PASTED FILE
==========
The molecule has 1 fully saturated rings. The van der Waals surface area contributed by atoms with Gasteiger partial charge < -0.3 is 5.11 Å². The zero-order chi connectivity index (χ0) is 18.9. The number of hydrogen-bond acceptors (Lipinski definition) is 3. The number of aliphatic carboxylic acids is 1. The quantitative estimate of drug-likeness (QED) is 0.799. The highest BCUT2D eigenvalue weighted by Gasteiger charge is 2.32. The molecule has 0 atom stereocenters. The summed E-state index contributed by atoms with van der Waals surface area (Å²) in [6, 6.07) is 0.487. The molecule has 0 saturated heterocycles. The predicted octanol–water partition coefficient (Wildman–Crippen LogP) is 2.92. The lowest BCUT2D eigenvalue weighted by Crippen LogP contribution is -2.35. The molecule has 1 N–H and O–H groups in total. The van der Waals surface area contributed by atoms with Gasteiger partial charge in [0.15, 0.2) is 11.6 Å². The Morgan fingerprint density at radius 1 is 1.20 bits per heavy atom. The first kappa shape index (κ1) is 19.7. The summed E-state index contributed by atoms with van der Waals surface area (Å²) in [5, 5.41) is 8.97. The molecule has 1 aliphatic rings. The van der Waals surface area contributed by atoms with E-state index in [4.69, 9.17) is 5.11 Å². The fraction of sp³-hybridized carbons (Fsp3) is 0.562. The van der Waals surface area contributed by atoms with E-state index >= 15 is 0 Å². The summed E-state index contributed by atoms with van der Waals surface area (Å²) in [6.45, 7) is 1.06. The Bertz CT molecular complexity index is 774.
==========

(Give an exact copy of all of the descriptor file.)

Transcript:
The molecule has 1 fully saturated rings. The van der Waals surface area contributed by atoms with Gasteiger partial charge < -0.3 is 5.11 Å². The zero-order chi connectivity index (χ0) is 18.9. The number of hydrogen-bond acceptors (Lipinski definition) is 3. The number of aliphatic carboxylic acids is 1. The quantitative estimate of drug-likeness (QED) is 0.799. The highest BCUT2D eigenvalue weighted by Gasteiger charge is 2.32. The molecule has 0 atom stereocenters. The summed E-state index contributed by atoms with van der Waals surface area (Å²) in [6, 6.07) is 0.487. The molecule has 0 saturated heterocycles. The predicted octanol–water partition coefficient (Wildman–Crippen LogP) is 2.92. The lowest BCUT2D eigenvalue weighted by Crippen LogP contribution is -2.35. The molecule has 1 N–H and O–H groups in total. The van der Waals surface area contributed by atoms with Gasteiger partial charge in [0.15, 0.2) is 11.6 Å². The Morgan fingerprint density at radius 1 is 1.20 bits per heavy atom. The first kappa shape index (κ1) is 19.7. The summed E-state index contributed by atoms with van der Waals surface area (Å²) in [5, 5.41) is 8.97. The molecule has 1 aliphatic rings. The van der Waals surface area contributed by atoms with E-state index in [4.69, 9.17) is 5.11 Å². The fraction of sp³-hybridized carbons (Fsp3) is 0.562. The van der Waals surface area contributed by atoms with E-state index >= 15 is 0 Å². The summed E-state index contributed by atoms with van der Waals surface area (Å²) in [6.45, 7) is 1.06. The Bertz CT molecular complexity index is 774.